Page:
Tuesday, March 11, 2014
By Bob Keyes firstname.lastname@example.org
Two significant events of recent weeks suggest that electronic books and e-book publishing have arrived in Maine in a big way.
Tim McCreight’s Brynmorgen eBook Group converts printed books into higher-end digital books.
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One is the appearance of Portland writer James Hayman’s latest thriller, “Darkness First,” on the USA Today best-seller list. On a national chart that tracks all sales in all genres – fiction, nonfiction, hardcover, softcover and e-books – Hayman’s book was at No. 87 on Feb. 2, up nearly 100 spots from the previous week.
That’s significant, because Hayman’s book, for now, is available only as a digital download, and it’s tough for e-books to crack best-seller lists that also include print.
“Darkness First” also reached No. 2 on Barnes & Noble’s best-seller list and is one of the top selling police procedurals on Amazon. Harper Collins will release it as a paperback in late March, which should boost sales even more.
The second noteworthy event involves Brunswick-based Brynmorgen Press, which converted yet another of its print books, “Complete Metalsmith,” to an enhanced e-book. The digital version includes the full text and 1,800 illustrations of the original print edition from 2004, as well as a dozen embedded videos, links to websites, additional photographs, built-in calculators and a glossary.
The conversion of “Complete Metalsmith” and nearly another dozen titles in the Brynmorgen catalog is significant because the publisher, Tim McCreight of Harpswell, is a tech junkie who’s been waiting nearly a decade for technology to match his ideas.
“I want my books to be read, but I want them to look good, too. The solution was waiting for the technology to catch up,” he said. “It’s been 10 years of keeping my ear to the wall and experimenting. All along I’ve been saying, ‘No, not there yet. Not there yet.’ But we’ve finally turned the corner.”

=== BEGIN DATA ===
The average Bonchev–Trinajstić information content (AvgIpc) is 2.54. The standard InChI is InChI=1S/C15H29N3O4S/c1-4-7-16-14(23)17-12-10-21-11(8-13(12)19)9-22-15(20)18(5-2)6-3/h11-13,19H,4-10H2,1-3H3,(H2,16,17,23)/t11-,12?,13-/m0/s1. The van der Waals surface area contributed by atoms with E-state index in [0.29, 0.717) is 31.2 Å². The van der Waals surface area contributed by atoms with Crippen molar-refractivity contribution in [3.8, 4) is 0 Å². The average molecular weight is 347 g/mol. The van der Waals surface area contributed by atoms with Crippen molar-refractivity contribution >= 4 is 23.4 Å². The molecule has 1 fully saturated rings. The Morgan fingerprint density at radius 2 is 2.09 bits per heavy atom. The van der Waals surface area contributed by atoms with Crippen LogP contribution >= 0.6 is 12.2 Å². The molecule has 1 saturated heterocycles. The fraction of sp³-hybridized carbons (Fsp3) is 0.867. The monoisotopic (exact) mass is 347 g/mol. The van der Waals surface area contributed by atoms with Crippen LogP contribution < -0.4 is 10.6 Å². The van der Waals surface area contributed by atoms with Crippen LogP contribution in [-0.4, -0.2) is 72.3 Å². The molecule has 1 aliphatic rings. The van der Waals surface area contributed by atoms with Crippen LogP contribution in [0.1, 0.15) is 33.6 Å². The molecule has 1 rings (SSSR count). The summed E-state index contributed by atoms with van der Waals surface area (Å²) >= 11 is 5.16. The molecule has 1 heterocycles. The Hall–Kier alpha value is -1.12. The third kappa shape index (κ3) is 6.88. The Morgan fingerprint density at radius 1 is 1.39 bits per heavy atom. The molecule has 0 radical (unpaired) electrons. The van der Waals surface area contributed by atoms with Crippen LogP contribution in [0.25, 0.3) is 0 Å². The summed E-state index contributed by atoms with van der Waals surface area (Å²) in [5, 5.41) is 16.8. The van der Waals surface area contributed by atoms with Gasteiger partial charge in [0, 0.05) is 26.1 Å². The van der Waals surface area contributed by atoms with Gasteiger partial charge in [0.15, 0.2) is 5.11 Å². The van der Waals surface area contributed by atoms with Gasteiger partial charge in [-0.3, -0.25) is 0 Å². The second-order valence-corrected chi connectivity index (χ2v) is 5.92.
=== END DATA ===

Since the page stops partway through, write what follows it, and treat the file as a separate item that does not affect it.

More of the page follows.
In many ways, 2013 was the year that e-books found a comfortable place in the book-publishing world. The astronomical growth in e-books sales, which began in 2007 with the introduction of the Kindle reader, finally slowed, which indicates that e-books have settled into sustainable segments and niches among the book-buying public. Readers are comfortable with the digital format and the tablets that support them, said Mike Shatzkin, founder and CEO of the Idea Logical Company Inc., and a leading thinker about change in the book publishing industry.
“I think there is a definite shift taking place,” Shatzkin said. “Readers are increasingly comfortable with digital reading, and that is especially true with fiction and the kind of nonfiction where you start at page one and end at page last.”
Among the major publishers, digital sales account for 25 to 30 percent of all revenue, Shatzkin said, which probably means book publishers are selling up to half their stock as digital books, because an e-book generally costs much less to buy than a paperback or hard cover.
Most digital books sell for a few dollars, compared to $25 or more for a hardcover. Fiction is the primary driver of digital sales, although nonfiction is becoming popular as well.
There are two kinds of e-books. The most common are books that do little more then reflow text in a digital format, allowing readers to control the font size and style. “Readers are not expecting anything more than that. ‘Give me the words so I can read it,’ ” Shatzkin said.
The other are enhanced e-books that include content that goes beyond print, such as videos and web links. Those require a high level of creative expertise and are much more expensive to produce, and they have a much smaller market. They generally are niche publications, such as cookbooks, how-to manuals and, increasingly, textbooks used in education.
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Local author James Hayman’s e-book “Darkness First” is selling well for the digital-only imprint of Harper Collins.
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